Verjee (2011). Sudan's Aspirational Army. A History of Joint Integrated Units
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Southern Sudan’s vote for independence in January 2011, terminates the interim arrangements agreed to
by the National Congress Party (NCP) and the Sudan People’s Liberation Movement (SPLM) in the 2005 CPA, which ended the long-running civil war between the north and south. Now that the outcome of secession has been declared, a series of steps in preparation for the emergence of two separate Sudanese states has been triggered, in compliance with the CPA.
The CPA set out elaborate provisions for security arrangements between the north and south, addressing the myriad security forces present in Sudan at the end of the civil war, including the government of Sudan’s SAF and the Southern Sudan-based SPLA. The agreement also dealt with the so-called other armed groups (OAGs), the various militia and paramilitary forces operating throughout Sudan, some numbering only a few dozen men, others considered significant military powers in their own right, and all of which officially operated outside of SAF and SPLA control prior to the 2005 ceasefire.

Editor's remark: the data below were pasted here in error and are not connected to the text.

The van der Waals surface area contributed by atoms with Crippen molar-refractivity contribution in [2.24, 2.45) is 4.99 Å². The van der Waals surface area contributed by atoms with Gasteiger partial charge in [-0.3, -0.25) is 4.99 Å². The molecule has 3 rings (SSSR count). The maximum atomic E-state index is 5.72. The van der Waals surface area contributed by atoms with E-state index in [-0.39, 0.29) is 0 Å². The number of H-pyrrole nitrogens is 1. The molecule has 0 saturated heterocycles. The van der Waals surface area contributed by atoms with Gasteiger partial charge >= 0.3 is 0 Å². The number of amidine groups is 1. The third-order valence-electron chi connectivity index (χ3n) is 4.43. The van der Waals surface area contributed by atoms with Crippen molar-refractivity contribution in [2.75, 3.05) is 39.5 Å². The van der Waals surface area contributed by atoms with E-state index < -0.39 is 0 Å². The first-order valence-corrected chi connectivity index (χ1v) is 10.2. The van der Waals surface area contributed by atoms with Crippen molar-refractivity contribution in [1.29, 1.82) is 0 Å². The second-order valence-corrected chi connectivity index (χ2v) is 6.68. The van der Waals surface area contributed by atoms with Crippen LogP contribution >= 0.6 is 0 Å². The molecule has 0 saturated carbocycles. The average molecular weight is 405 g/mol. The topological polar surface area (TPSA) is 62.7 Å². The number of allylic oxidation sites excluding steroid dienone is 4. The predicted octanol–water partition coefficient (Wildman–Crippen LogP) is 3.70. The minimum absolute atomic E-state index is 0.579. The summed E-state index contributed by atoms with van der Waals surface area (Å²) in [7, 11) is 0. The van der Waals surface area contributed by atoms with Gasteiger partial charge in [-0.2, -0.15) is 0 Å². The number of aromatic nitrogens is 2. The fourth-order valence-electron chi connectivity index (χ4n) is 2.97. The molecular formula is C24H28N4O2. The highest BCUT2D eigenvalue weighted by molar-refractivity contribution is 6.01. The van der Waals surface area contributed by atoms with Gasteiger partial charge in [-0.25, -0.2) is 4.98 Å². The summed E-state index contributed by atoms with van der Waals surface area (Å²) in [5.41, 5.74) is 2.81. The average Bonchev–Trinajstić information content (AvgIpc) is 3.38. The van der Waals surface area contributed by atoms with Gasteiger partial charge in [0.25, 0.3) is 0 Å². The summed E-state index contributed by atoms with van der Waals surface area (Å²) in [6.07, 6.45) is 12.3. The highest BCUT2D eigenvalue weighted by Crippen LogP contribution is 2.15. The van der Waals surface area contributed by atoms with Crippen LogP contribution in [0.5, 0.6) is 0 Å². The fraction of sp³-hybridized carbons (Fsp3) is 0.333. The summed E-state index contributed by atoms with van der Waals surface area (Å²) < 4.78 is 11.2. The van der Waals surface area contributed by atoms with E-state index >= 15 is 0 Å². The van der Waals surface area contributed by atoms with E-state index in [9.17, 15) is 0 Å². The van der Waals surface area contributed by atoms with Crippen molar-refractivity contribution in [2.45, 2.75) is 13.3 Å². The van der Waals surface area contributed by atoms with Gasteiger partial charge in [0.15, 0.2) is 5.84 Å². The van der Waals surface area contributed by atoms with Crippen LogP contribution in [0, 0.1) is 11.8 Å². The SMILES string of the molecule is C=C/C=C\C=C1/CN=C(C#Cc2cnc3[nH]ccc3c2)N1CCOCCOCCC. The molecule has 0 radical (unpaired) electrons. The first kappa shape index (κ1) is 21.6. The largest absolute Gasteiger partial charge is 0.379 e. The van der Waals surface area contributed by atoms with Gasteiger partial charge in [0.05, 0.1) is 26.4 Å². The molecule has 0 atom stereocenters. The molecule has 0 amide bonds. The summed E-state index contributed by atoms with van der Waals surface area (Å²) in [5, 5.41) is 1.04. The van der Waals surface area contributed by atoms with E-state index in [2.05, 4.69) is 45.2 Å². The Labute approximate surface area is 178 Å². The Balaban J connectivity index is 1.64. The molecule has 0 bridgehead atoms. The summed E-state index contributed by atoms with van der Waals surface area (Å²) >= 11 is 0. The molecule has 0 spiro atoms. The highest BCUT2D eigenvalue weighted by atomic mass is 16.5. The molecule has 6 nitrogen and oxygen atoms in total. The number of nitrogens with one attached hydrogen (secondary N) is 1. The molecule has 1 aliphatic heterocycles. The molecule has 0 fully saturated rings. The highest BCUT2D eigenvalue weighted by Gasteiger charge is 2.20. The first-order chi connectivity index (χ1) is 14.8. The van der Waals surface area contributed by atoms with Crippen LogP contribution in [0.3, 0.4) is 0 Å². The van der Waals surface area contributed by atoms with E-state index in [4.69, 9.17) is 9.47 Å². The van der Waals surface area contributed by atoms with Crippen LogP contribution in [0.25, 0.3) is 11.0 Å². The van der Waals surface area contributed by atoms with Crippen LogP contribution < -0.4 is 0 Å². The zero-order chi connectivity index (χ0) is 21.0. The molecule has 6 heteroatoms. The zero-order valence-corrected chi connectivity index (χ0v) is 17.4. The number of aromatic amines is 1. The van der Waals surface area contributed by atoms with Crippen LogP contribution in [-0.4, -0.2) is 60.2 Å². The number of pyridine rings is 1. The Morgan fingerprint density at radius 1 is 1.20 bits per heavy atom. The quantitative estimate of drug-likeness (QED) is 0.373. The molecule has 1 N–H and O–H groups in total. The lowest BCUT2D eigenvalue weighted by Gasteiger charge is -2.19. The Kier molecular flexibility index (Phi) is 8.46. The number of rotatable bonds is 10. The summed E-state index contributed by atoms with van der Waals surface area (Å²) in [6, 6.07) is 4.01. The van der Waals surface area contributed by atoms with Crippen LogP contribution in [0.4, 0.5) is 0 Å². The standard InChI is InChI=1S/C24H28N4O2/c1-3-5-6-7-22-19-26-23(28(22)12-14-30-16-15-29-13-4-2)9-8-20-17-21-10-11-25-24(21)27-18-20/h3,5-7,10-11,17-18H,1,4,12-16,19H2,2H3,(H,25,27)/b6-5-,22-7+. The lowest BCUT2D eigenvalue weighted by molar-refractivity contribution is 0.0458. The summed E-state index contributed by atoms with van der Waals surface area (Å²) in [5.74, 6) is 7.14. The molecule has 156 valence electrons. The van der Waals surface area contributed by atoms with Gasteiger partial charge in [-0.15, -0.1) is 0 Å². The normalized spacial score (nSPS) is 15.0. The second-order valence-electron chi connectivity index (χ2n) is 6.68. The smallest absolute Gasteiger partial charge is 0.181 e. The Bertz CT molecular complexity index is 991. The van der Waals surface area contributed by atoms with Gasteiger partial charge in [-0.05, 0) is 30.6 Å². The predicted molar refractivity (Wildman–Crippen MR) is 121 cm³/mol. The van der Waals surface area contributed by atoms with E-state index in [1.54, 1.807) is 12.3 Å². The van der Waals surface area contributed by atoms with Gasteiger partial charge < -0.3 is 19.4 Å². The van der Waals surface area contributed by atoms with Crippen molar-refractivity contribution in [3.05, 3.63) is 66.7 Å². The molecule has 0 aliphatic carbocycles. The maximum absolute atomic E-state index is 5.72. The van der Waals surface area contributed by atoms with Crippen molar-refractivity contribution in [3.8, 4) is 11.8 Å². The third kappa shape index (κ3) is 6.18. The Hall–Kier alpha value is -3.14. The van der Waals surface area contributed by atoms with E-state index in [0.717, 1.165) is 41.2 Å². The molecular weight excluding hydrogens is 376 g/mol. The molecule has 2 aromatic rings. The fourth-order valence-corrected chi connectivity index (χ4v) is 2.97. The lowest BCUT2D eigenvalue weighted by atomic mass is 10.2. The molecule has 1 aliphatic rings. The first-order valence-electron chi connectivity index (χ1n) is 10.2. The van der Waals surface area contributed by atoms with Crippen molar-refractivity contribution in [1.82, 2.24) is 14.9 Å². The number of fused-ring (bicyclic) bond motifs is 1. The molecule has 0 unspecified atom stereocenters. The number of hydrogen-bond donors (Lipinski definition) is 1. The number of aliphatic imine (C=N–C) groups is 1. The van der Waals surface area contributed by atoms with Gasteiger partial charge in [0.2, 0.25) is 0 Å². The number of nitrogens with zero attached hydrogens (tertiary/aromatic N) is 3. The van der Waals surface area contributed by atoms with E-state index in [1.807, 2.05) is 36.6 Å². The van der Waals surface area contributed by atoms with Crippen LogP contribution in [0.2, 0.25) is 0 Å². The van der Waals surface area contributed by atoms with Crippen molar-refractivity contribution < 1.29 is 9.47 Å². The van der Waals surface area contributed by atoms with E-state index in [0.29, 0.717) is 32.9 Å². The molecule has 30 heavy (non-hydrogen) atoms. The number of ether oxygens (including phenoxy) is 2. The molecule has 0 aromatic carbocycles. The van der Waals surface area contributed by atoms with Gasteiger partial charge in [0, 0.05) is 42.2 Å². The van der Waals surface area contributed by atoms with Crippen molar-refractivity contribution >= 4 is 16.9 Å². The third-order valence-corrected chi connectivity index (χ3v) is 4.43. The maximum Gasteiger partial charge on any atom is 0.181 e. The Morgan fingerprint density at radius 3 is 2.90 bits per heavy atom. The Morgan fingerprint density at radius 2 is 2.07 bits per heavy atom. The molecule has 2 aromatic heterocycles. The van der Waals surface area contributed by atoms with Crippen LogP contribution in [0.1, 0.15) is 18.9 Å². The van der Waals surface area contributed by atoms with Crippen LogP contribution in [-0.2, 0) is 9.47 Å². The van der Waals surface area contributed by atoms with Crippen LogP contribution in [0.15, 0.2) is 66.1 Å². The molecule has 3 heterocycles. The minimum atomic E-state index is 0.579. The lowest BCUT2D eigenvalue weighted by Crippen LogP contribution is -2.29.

At the heart of the CPA was an ambitious agreement to permit the continuation of the SAF and SPLA as two independent armies with separate military command structures, while requiring the formation of jointly managed and integrated armed units — the JIUs — as the future foundation of a new national army that would transcend SAF-SPLA divisions. Numbering approximately 40,000, the JIUs were positioned throughout Southern Sudan, as well as in the contested areas of South Kordofan, Blue Nile and Abyei, straddling the north-south boundary.